Taxable Equivalent Basis (teb)
Most banks analyze revenue on a taxable equivalent basis to permit uniform measurement and comparison of net interest income. Net interest income (as presented in the consolidated statement of income) includes tax-exempt income on certain securities. Since this income is not taxable, the rate of interest or dividends received is significantly lower than would apply to a loan or security of the same amount. The adjustment to taxable equivalent basis increases interest income and the provision for income taxes to what they would have been had the tax-exempt securities been taxed at the statutory rate. The taxable equivalent basis does not have a standardized meaning prescribed by International Financial Reporting Standards (IFRS) and, therefore, may not be comparable to similar measures presented by other banks. Total revenues, net interest income and income taxes are discussed on a taxable equivalent basis throughout this quarterly report to shareholders.
Taxable equivalent basis, adjusted cash earnings per common share, return on common shareholders' equity, return on assets, efficiency ratio, net interest margin, common equity Tier 1, Tier 1 and total capital adequacy ratios, average balances, claims loss ratio, expense ratio and combined ratio do not have standardized meanings prescribed by IFRS and therefore may not be comparable to similar measures presented by other banks.
Management's Discussion and Analysis
This management's discussion and analysis (MD&A), dated August 28, 2013, should be read in conjunction with Canadian Western Bank's (CWB or the Bank) unaudited condensed interim consolidated financial statements for the period ended July 31, 2013, and the audited consolidated financial statements and MD&A for the year ended October 31, 2012, available on SEDAR at www.sedar.com and the Bank's website at www.cwb.com.
From time to time, the Bank makes written and verbal forward-looking statements. Statements of this type are included in the Annual Report and reports to shareholders and may be included in filings with Canadian securities regulators or in other communications such as press releases and corporate presentations. Forward-looking statements include, but are not limited to, statements about the Bank's objectives and strategies, targeted and expected financial results and the outlook for the Bank's businesses or for the Canadian economy. Forward-looking statements are typically identified by the words "believe", "expect", "anticipate", "intend", "estimate", "may increase", "may impact" and other similar expressions, or future or conditional verbs such as "will", "should", "would" and "could."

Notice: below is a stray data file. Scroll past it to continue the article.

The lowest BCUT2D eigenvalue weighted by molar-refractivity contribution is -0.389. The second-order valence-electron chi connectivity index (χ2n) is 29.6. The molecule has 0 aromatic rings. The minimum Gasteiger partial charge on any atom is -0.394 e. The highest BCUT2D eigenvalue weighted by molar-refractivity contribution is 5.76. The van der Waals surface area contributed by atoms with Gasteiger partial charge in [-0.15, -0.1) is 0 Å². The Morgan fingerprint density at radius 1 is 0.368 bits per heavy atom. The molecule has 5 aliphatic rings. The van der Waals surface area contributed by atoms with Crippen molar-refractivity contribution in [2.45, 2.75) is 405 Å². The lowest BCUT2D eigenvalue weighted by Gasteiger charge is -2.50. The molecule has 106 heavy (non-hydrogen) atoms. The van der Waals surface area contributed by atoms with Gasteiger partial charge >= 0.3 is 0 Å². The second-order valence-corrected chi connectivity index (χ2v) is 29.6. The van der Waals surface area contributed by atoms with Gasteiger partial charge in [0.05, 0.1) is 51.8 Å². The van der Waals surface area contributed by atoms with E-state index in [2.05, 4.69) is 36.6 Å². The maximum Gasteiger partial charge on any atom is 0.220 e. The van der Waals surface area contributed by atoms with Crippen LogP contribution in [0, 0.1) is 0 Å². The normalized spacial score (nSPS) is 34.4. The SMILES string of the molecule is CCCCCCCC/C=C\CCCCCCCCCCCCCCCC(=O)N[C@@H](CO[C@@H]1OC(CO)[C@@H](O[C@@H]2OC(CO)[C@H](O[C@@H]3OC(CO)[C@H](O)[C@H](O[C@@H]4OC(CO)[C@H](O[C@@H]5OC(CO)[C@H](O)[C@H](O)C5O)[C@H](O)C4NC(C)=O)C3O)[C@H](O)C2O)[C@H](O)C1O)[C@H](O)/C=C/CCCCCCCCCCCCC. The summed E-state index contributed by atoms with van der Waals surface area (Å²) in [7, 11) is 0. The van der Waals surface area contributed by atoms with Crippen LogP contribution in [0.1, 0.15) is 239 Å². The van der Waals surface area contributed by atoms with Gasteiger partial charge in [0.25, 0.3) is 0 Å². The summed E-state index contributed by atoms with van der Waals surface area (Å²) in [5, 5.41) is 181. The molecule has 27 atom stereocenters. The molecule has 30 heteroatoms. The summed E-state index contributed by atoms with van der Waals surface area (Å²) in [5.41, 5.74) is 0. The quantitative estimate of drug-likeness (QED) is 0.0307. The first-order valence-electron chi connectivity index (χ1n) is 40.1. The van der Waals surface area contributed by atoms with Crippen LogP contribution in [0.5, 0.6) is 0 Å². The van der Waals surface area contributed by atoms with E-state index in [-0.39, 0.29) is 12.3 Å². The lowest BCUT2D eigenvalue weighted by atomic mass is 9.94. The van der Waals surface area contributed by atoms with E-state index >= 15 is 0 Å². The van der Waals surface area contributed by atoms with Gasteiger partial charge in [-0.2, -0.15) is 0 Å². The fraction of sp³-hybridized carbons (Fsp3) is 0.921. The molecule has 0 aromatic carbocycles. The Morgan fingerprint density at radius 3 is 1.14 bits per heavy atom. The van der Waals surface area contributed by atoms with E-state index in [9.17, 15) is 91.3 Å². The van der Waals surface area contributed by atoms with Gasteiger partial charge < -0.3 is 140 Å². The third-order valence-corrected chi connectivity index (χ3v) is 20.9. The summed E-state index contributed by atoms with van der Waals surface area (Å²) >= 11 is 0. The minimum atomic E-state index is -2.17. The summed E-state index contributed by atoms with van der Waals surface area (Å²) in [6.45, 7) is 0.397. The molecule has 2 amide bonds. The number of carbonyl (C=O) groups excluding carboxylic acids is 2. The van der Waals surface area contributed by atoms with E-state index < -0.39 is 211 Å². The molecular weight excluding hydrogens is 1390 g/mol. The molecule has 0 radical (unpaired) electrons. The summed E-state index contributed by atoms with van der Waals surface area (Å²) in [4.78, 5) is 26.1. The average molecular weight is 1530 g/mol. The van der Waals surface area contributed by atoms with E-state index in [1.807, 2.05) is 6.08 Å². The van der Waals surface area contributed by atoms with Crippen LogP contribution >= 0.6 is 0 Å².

By their very nature, forward-looking statements involve numerous assumptions. A variety of factors, many of which are beyond the Bank's control, may cause actual results to differ materially from the expectations expressed in the forward-looking statements. These factors include, but are not limited to, general business and economic conditions in Canada including the volatility and lack of liquidity in financial markets, fluctuations in interest rates and currency values, changes in monetary policy, changes in economic and political conditions, regulatory and legal developments, the level of competition in the Bank's markets, the occurrence of weather-related and other natural catastrophes, changes in accounting standards and policies, the accuracy of and completeness of information the Bank receives about customers and counterparties, the ability to attract and retain key personnel, the ability to complete and integrate acquisitions, reliance on third parties to provide components of the Bank's business infrastructure, changes in tax laws, technological developments, unexpected changes in consumer spending and saving habits, timely development and introduction of new products, and management's ability to anticipate and manage the risks associated with these factors. It is important to note that the preceding list is not exhaustive of possible factors.
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